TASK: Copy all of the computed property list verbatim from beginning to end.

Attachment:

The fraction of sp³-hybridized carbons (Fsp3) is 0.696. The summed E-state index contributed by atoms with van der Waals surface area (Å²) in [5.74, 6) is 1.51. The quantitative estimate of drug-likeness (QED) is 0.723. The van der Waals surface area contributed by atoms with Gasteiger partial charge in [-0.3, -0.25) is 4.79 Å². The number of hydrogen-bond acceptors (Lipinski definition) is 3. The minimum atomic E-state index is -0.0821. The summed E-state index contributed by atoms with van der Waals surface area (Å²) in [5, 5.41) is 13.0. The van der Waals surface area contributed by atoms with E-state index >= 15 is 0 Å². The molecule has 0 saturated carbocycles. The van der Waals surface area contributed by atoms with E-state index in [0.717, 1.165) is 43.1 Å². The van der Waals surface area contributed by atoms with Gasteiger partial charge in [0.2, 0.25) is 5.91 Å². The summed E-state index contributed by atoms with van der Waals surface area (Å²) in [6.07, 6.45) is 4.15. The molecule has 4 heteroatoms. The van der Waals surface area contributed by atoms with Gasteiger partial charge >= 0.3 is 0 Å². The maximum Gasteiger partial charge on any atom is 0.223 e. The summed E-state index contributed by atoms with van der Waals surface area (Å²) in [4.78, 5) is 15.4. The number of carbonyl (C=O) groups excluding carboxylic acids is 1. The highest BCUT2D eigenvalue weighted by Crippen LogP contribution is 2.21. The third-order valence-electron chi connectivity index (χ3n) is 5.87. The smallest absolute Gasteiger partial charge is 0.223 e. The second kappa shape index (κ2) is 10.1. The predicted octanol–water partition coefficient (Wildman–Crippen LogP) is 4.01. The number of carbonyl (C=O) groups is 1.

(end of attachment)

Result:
The fraction of sp³-hybridized carbons (Fsp3) is 0.696. The summed E-state index contributed by atoms with van der Waals surface area (Å²) in [5.74, 6) is 1.51. The quantitative estimate of drug-likeness (QED) is 0.723. The van der Waals surface area contributed by atoms with Gasteiger partial charge in [-0.3, -0.25) is 4.79 Å². The number of hydrogen-bond acceptors (Lipinski definition) is 3. The minimum atomic E-state index is -0.0821. The summed E-state index contributed by atoms with van der Waals surface area (Å²) in [5, 5.41) is 13.0. The van der Waals surface area contributed by atoms with E-state index >= 15 is 0 Å². The molecule has 0 saturated carbocycles. The van der Waals surface area contributed by atoms with E-state index in [0.717, 1.165) is 43.1 Å². The van der Waals surface area contributed by atoms with Gasteiger partial charge in [0.2, 0.25) is 5.91 Å². The summed E-state index contributed by atoms with van der Waals surface area (Å²) in [6.07, 6.45) is 4.15. The molecule has 4 heteroatoms. The van der Waals surface area contributed by atoms with Gasteiger partial charge >= 0.3 is 0 Å². The maximum Gasteiger partial charge on any atom is 0.223 e. The summed E-state index contributed by atoms with van der Waals surface area (Å²) in [4.78, 5) is 15.4. The number of carbonyl (C=O) groups excluding carboxylic acids is 1. The highest BCUT2D eigenvalue weighted by Crippen LogP contribution is 2.21. The third-order valence-electron chi connectivity index (χ3n) is 5.87. The smallest absolute Gasteiger partial charge is 0.223 e. The second kappa shape index (κ2) is 10.1. The predicted octanol–water partition coefficient (Wildman–Crippen LogP) is 4.01. The number of carbonyl (C=O) groups is 1.